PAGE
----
“Much Ado About Nothing” (the over-hyped Section 179)

Nate Williams Accounting, Taxes Leave a Comment

Here’s the summary; do these things and you don’t have to read further:

  • Don’t ever spend money just for a tax deduction
  • Buy equipment in your practice when it makes business sense to do so; ignore taxes in this analysis
  • When your equipment rep starts talking about section 179, smile and show him the door
  • Set a goal to pay as much in taxes as you can (What!? Did my accountant just tell me I should pay MORE taxes??)

December has to be the best month by far to be a dental equipment sales rep. They must love walking into doctors’ offices, showing off their fancy toys, and then saying those magic numbers that make every dentists’ ears ring: 1 – 7 – 9.

When that happens, the dentist wisely calls his run-of-the-mill accountant who thinks, ‘crap, I have no idea how much this guy is going to owe in taxes.’ Then the behind-the-ball accountant says, “sure, buy the equipment, that sounds like a wise purchase, doctor.”

At PFG, because we care about more than just how much your tax bill is going to be, we think about things a little differently. And you’ll be wealthier for it. Here’s why:

Section 179. We get calls from clients all the time asking us if we’ve heard of section 179, this magical financial pill their equipment rep mentioned. Yes, in fact, we have. Section 179 of the IRC allows the taxpayer to expense the purchase of qualified equipment in the year of purchase as opposed to depreciating the cost of the purchase over several years (typically 5-7 for equipment). We know about it, and we also know that section 179 is a bunch of hype.

Why section 179 is a bunch of hype. Smart doctors don’t spend money just to get a tax deduction, ever. They only buy when they think the purchase will give them a positive economic return (which leads to more taxes in the future). When do they buy? We tell our clients to buy what they need to make money in their practice when they need it and to not be swayed by supposed tax deductions. So our clients, unless there is a business demand, aren’t running around trying to spend money in December.

Section 179 is also overhyped because there is no extra tax deduction. With or without section 179 you still get the full tax deduction; with 179 you just get it a little faster.

Additionally, (and here is where things get complicated) unless you have adequate “basis” in your corporation, you won’t be able to take the section 179 expense anyways.

Why you should set a goal to pay as much in taxes as you can: Write this down: if your primary financial goal is to minimize taxes, you will not likely become financially independent. At a minimum, you will be a much less wealthy version of yourself. My personal financial goal, with regard to taxes is to follow the law and pay as much as I can, perhaps surpassing Zuckerberg for the largest tax bill in American history. OK, perhaps I’m not FaceBook IPO material, but with an income tax the more income you have the more taxes you pay. And isn’t the goal to increase income?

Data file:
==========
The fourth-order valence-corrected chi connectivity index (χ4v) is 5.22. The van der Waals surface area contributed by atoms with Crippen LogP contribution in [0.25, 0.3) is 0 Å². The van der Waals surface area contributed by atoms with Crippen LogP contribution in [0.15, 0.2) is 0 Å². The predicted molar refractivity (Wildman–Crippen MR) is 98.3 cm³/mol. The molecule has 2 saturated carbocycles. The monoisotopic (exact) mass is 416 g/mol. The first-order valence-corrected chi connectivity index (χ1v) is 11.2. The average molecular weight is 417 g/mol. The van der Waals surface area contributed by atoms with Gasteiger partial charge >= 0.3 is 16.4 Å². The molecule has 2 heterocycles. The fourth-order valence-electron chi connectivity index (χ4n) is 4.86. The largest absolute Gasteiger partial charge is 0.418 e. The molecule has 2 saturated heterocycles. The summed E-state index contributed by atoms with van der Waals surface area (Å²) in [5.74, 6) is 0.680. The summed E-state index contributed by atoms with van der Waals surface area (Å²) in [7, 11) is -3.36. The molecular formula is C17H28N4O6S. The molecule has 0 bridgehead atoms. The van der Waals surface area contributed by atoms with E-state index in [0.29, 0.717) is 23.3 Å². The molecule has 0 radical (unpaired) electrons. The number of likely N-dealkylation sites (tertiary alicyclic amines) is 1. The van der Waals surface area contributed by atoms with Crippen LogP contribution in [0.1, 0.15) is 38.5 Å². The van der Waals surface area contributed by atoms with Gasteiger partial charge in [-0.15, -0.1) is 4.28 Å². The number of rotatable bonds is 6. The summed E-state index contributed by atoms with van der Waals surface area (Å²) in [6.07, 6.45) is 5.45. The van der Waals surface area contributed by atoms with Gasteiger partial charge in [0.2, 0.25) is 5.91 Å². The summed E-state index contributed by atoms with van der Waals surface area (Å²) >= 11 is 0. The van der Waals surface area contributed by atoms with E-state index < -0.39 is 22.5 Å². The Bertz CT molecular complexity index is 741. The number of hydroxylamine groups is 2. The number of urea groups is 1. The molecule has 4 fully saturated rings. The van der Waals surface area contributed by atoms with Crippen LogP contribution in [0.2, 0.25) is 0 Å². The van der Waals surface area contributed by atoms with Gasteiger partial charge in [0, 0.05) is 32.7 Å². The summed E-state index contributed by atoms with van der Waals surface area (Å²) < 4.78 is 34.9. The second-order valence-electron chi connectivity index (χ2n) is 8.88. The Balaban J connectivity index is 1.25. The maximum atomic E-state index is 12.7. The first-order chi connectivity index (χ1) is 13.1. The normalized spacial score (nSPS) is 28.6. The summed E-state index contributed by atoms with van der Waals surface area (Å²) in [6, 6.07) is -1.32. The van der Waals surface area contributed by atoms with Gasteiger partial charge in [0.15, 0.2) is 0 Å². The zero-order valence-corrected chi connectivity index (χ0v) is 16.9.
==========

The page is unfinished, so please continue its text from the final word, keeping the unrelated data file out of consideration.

Never Spend Money for a Tax Deduction. In order to get a tax deduction you have to spend money. The deduction allows you to reduce taxable income by the amount of the expense. This is no different than buying something on sale: if you’re in a 40% tax bracket, then you essentially get everything the business buys at 40% off. But you still have to pay the 60%!

I recently received a call from a client (of course this was in December). He told me of another doctor who “needed to spend money before year end to reduce his taxes.” So this poor sap (the other guy) was going to buy a brand new cone beam ct scanner; and he was offering to sell his other cone beam that was only a few years old, to my client at a great price. Our client benefited not only from avoiding the 179 hype, but also capitalized on the mistakes of the other guy.

There aren’t many rational people who think, “I really want to save money today, so I’m going down to the mall where they’re having a big sale.” Personally, I like to brag that “nobody in America has saved more money than me on Black Friday!” (I’ve never bought a thing J)

The “Tax Trap” and section 179. One pernicious financial pitfall is what we affectionately refer to as the tax trap. The tax trap is where you don’t have enough money to pay your taxes during the year, so you work into the following year to pay last year’s taxes; and by doing this, you incur more tax. So the more the poor doctor works to pay taxes, the more taxes he has to pay. Just believe me that you don’t want to fall into the tax trap – no fun.

The problem with section 179 is that it oftentimes pushes doctors into this situation. Here’s how:

  • Doctor buys a bunch of equipment on debt, of course, and expenses it all through section 179. He’s happy to owe so little in taxes, the equipment rep is happy, and the CPA gloats like a genius.
  • In later years the doctor has very little cash because he is paying so much on debt service. But he doesn’t have any deductions either because he took the 179 expense so he has a high taxable income and corresponding tax bill.
  • He doesn’t have the money to pay his taxes and therefore falls into the tax trap.

Please take this advice; you’ll be healthier, wealthier and wiser if you do.

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Nate Williams“Much Ado About Nothing” (the over-hyped Section 179)

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